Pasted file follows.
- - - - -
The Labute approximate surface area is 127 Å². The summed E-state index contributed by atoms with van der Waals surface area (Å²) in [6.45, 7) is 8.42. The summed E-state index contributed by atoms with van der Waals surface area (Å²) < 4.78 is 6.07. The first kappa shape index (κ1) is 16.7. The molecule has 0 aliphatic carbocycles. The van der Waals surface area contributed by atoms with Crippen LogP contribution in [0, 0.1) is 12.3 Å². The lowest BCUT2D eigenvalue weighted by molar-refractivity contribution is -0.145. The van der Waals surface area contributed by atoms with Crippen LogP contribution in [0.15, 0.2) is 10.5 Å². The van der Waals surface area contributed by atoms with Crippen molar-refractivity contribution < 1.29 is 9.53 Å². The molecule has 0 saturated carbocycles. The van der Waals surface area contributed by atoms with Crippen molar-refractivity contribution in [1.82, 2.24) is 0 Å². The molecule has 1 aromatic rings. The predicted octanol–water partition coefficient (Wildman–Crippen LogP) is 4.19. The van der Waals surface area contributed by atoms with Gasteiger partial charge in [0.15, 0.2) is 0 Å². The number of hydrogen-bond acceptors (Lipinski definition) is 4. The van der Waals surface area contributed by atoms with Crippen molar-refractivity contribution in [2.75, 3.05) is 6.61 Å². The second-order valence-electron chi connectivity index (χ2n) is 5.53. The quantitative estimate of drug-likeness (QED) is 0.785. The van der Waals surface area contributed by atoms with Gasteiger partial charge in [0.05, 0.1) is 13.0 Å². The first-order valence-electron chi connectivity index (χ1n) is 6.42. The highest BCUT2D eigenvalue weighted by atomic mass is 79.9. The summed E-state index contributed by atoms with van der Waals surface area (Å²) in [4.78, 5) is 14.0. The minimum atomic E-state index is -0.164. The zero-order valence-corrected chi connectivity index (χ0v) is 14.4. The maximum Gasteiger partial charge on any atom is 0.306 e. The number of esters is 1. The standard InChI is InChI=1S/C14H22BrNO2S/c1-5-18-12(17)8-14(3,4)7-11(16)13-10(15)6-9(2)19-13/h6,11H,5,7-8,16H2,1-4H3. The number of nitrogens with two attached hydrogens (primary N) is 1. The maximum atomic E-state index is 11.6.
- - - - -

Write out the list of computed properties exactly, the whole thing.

The Labute approximate surface area is 127 Å². The summed E-state index contributed by atoms with van der Waals surface area (Å²) in [6.45, 7) is 8.42. The summed E-state index contributed by atoms with van der Waals surface area (Å²) < 4.78 is 6.07. The first kappa shape index (κ1) is 16.7. The molecule has 0 aliphatic carbocycles. The van der Waals surface area contributed by atoms with Crippen LogP contribution in [0, 0.1) is 12.3 Å². The lowest BCUT2D eigenvalue weighted by molar-refractivity contribution is -0.145. The van der Waals surface area contributed by atoms with Crippen LogP contribution in [0.15, 0.2) is 10.5 Å². The van der Waals surface area contributed by atoms with Crippen molar-refractivity contribution < 1.29 is 9.53 Å². The molecule has 0 saturated carbocycles. The van der Waals surface area contributed by atoms with Crippen molar-refractivity contribution in [1.82, 2.24) is 0 Å². The molecule has 1 aromatic rings. The predicted octanol–water partition coefficient (Wildman–Crippen LogP) is 4.19. The van der Waals surface area contributed by atoms with Gasteiger partial charge in [0.15, 0.2) is 0 Å². The number of hydrogen-bond acceptors (Lipinski definition) is 4. The van der Waals surface area contributed by atoms with Crippen molar-refractivity contribution in [2.75, 3.05) is 6.61 Å². The second-order valence-electron chi connectivity index (χ2n) is 5.53. The quantitative estimate of drug-likeness (QED) is 0.785. The van der Waals surface area contributed by atoms with Gasteiger partial charge in [0.05, 0.1) is 13.0 Å². The first-order valence-electron chi connectivity index (χ1n) is 6.42. The highest BCUT2D eigenvalue weighted by atomic mass is 79.9. The summed E-state index contributed by atoms with van der Waals surface area (Å²) in [4.78, 5) is 14.0. The minimum atomic E-state index is -0.164. The zero-order valence-corrected chi connectivity index (χ0v) is 14.4. The maximum Gasteiger partial charge on any atom is 0.306 e. The number of esters is 1. The standard InChI is InChI=1S/C14H22BrNO2S/c1-5-18-12(17)8-14(3,4)7-11(16)13-10(15)6-9(2)19-13/h6,11H,5,7-8,16H2,1-4H3. The number of nitrogens with two attached hydrogens (primary N) is 1. The maximum atomic E-state index is 11.6.